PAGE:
The Dirty Dozen (filmmaking)

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The Dirty Dozen is the nickname for a group of filmmaking students at the USC School of Cinematic Arts within the University of Southern California during the mid-late 1960s. The main group consisted of budding directors, screenwriters, producers, editors and cinematographers. Through innovative techniques and effects, they would end up achieving great success in the Hollywood film industry.

Also known as the "USC Mafia", the group's name was a reference to the 1967 Robert Aldrich-directed war film The Dirty Dozen.[1]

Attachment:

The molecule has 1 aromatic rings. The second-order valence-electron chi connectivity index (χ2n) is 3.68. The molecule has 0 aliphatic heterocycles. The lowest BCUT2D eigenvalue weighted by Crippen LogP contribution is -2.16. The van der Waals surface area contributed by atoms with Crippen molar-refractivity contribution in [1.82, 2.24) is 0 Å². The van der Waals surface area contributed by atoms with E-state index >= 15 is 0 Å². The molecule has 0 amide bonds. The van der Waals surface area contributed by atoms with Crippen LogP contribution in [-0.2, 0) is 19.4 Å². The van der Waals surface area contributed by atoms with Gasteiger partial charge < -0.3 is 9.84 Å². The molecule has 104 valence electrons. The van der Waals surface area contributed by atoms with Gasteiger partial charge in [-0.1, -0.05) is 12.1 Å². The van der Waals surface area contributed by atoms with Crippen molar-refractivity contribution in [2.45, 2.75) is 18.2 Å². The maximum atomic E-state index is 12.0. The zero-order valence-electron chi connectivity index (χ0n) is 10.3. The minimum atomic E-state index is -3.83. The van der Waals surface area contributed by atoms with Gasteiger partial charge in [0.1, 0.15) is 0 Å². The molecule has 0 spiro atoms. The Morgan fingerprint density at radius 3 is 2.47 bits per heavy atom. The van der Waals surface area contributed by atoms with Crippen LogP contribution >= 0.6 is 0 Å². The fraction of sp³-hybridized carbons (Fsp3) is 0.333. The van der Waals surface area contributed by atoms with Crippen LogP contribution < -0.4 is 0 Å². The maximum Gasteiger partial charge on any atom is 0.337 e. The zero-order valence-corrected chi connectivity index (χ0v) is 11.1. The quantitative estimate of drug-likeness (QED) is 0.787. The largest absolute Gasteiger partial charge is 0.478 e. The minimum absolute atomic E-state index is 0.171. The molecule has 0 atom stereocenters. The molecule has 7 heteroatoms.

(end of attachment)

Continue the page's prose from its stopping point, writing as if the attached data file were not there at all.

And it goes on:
The Core Group[edit]

Other Affiliated Members[edit]

Group Projects[edit]

  • Apocalypse Now - Written by Milius and edited by Murch. Having established himself with the success of American Graffiti, George Lucas was originally set to direct the film in California as a low-budget, documentary-style feature.[4] However, the complicated production process of Star Wars caused him to drop out.[5]

References[edit]

  1. ^ Skywalking: The Life and Films of George Lucas, Dale Pollock, pp. 48
  2. ^ The Student Movie Makers, TIME Magazine, February 02, 1968
  3. ^ Baxter, pp. 70, 104, 148, 254
  4. ^ Cowie 2001, p. 3.
  5. ^ Cowie 2001, p. 6.